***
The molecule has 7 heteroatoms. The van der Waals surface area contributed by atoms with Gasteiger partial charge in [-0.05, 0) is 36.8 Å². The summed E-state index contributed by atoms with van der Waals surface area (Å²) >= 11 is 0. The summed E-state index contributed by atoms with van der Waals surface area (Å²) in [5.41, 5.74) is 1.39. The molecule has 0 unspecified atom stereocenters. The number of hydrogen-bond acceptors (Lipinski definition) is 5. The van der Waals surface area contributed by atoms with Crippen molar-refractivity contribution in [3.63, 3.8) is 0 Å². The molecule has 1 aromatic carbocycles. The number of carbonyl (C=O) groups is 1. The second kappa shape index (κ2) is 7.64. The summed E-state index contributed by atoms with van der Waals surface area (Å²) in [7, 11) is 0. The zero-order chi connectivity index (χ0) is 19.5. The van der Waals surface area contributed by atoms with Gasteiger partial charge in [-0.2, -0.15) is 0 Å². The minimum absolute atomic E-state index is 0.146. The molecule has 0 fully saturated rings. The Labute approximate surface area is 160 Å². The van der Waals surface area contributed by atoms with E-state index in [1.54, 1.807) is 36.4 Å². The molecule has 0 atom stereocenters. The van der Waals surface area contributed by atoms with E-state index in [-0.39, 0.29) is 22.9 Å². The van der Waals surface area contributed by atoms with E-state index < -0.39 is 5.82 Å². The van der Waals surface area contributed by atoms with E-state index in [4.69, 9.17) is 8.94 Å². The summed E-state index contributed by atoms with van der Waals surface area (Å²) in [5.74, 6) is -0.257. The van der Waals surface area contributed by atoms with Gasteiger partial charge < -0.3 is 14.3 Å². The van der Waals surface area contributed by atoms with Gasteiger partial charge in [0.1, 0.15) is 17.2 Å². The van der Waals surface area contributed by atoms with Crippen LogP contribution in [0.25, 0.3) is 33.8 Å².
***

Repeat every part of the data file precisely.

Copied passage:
The molecule has 7 heteroatoms. The van der Waals surface area contributed by atoms with Gasteiger partial charge in [-0.05, 0) is 36.8 Å². The summed E-state index contributed by atoms with van der Waals surface area (Å²) >= 11 is 0. The summed E-state index contributed by atoms with van der Waals surface area (Å²) in [5.41, 5.74) is 1.39. The molecule has 0 unspecified atom stereocenters. The number of hydrogen-bond acceptors (Lipinski definition) is 5. The van der Waals surface area contributed by atoms with Crippen molar-refractivity contribution in [3.63, 3.8) is 0 Å². The molecule has 1 aromatic carbocycles. The number of carbonyl (C=O) groups is 1. The second kappa shape index (κ2) is 7.64. The summed E-state index contributed by atoms with van der Waals surface area (Å²) in [7, 11) is 0. The zero-order chi connectivity index (χ0) is 19.5. The van der Waals surface area contributed by atoms with Gasteiger partial charge in [-0.2, -0.15) is 0 Å². The minimum absolute atomic E-state index is 0.146. The molecule has 0 fully saturated rings. The Labute approximate surface area is 160 Å². The van der Waals surface area contributed by atoms with E-state index in [1.54, 1.807) is 36.4 Å². The molecule has 0 atom stereocenters. The van der Waals surface area contributed by atoms with E-state index in [-0.39, 0.29) is 22.9 Å². The van der Waals surface area contributed by atoms with E-state index < -0.39 is 5.82 Å². The van der Waals surface area contributed by atoms with E-state index in [4.69, 9.17) is 8.94 Å². The summed E-state index contributed by atoms with van der Waals surface area (Å²) in [5.74, 6) is -0.257. The van der Waals surface area contributed by atoms with Gasteiger partial charge < -0.3 is 14.3 Å². The van der Waals surface area contributed by atoms with Gasteiger partial charge in [0.1, 0.15) is 17.2 Å². The van der Waals surface area contributed by atoms with Crippen LogP contribution in [0.25, 0.3) is 33.8 Å².